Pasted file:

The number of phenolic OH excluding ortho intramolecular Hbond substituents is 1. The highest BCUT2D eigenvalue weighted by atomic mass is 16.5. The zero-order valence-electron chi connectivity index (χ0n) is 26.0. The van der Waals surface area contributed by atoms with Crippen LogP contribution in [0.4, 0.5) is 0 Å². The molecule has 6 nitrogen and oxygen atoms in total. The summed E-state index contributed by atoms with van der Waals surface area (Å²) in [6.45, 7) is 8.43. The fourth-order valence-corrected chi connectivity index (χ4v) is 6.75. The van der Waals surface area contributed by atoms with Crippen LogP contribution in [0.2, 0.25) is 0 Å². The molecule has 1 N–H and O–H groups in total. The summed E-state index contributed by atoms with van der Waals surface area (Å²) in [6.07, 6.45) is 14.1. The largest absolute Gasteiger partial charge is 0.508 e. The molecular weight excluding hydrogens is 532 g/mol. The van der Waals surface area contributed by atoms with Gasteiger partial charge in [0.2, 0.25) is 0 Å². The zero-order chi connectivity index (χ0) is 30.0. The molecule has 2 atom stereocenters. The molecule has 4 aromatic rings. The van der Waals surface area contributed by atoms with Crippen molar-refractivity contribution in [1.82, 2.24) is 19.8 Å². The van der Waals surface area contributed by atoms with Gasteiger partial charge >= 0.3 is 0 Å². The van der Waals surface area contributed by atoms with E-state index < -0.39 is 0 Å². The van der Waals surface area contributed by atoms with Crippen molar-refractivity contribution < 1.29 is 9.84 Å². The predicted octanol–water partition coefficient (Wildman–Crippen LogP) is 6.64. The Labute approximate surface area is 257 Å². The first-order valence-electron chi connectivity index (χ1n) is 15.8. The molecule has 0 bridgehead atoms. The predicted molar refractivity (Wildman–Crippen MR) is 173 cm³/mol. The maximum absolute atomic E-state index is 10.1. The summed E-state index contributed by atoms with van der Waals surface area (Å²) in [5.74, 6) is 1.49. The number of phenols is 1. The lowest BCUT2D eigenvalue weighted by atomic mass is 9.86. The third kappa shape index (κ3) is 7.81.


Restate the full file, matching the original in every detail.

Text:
The number of phenolic OH excluding ortho intramolecular Hbond substituents is 1. The highest BCUT2D eigenvalue weighted by atomic mass is 16.5. The zero-order valence-electron chi connectivity index (χ0n) is 26.0. The van der Waals surface area contributed by atoms with Crippen LogP contribution in [0.4, 0.5) is 0 Å². The molecule has 6 nitrogen and oxygen atoms in total. The summed E-state index contributed by atoms with van der Waals surface area (Å²) in [6.45, 7) is 8.43. The fourth-order valence-corrected chi connectivity index (χ4v) is 6.75. The van der Waals surface area contributed by atoms with Crippen LogP contribution in [0.2, 0.25) is 0 Å². The molecule has 1 N–H and O–H groups in total. The summed E-state index contributed by atoms with van der Waals surface area (Å²) in [6.07, 6.45) is 14.1. The largest absolute Gasteiger partial charge is 0.508 e. The molecular weight excluding hydrogens is 532 g/mol. The van der Waals surface area contributed by atoms with Gasteiger partial charge in [0.2, 0.25) is 0 Å². The zero-order chi connectivity index (χ0) is 30.0. The molecule has 2 atom stereocenters. The molecule has 4 aromatic rings. The van der Waals surface area contributed by atoms with Crippen molar-refractivity contribution in [1.82, 2.24) is 19.8 Å². The van der Waals surface area contributed by atoms with Gasteiger partial charge >= 0.3 is 0 Å². The van der Waals surface area contributed by atoms with E-state index < -0.39 is 0 Å². The van der Waals surface area contributed by atoms with Crippen molar-refractivity contribution < 1.29 is 9.84 Å². The predicted octanol–water partition coefficient (Wildman–Crippen LogP) is 6.64. The Labute approximate surface area is 257 Å². The first-order valence-electron chi connectivity index (χ1n) is 15.8. The molecule has 0 bridgehead atoms. The predicted molar refractivity (Wildman–Crippen MR) is 173 cm³/mol. The maximum absolute atomic E-state index is 10.1. The summed E-state index contributed by atoms with van der Waals surface area (Å²) in [5.74, 6) is 1.49. The number of phenols is 1. The lowest BCUT2D eigenvalue weighted by atomic mass is 9.86. The third kappa shape index (κ3) is 7.81.